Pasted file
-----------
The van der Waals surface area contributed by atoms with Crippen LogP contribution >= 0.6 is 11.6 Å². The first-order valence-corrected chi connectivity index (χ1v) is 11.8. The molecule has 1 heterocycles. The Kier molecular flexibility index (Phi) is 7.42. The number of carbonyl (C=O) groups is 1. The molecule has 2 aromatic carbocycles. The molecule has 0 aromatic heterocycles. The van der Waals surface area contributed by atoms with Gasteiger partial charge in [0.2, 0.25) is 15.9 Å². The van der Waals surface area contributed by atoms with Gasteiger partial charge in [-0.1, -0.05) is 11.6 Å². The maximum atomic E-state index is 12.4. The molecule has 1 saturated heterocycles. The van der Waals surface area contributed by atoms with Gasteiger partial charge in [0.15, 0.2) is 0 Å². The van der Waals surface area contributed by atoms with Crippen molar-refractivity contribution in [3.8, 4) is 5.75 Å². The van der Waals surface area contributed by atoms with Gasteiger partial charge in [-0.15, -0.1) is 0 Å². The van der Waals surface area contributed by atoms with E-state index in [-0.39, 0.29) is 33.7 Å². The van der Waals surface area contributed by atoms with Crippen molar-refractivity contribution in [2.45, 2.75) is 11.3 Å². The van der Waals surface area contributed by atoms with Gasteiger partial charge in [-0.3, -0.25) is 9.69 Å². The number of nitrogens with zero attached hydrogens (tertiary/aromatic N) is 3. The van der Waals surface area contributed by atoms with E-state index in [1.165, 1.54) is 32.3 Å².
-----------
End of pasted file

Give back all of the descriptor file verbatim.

The van der Waals surface area contributed by atoms with Crippen LogP contribution >= 0.6 is 11.6 Å². The first-order valence-corrected chi connectivity index (χ1v) is 11.8. The molecule has 1 heterocycles. The Kier molecular flexibility index (Phi) is 7.42. The number of carbonyl (C=O) groups is 1. The molecule has 2 aromatic carbocycles. The molecule has 0 aromatic heterocycles. The van der Waals surface area contributed by atoms with Gasteiger partial charge in [0.2, 0.25) is 15.9 Å². The van der Waals surface area contributed by atoms with Gasteiger partial charge in [-0.1, -0.05) is 11.6 Å². The maximum atomic E-state index is 12.4. The molecule has 1 saturated heterocycles. The van der Waals surface area contributed by atoms with Gasteiger partial charge in [0.15, 0.2) is 0 Å². The van der Waals surface area contributed by atoms with Crippen molar-refractivity contribution in [3.8, 4) is 5.75 Å². The van der Waals surface area contributed by atoms with Gasteiger partial charge in [-0.15, -0.1) is 0 Å². The van der Waals surface area contributed by atoms with E-state index in [-0.39, 0.29) is 33.7 Å². The van der Waals surface area contributed by atoms with Crippen molar-refractivity contribution in [2.45, 2.75) is 11.3 Å². The van der Waals surface area contributed by atoms with Gasteiger partial charge in [-0.3, -0.25) is 9.69 Å². The number of nitrogens with zero attached hydrogens (tertiary/aromatic N) is 3. The van der Waals surface area contributed by atoms with E-state index in [1.165, 1.54) is 32.3 Å².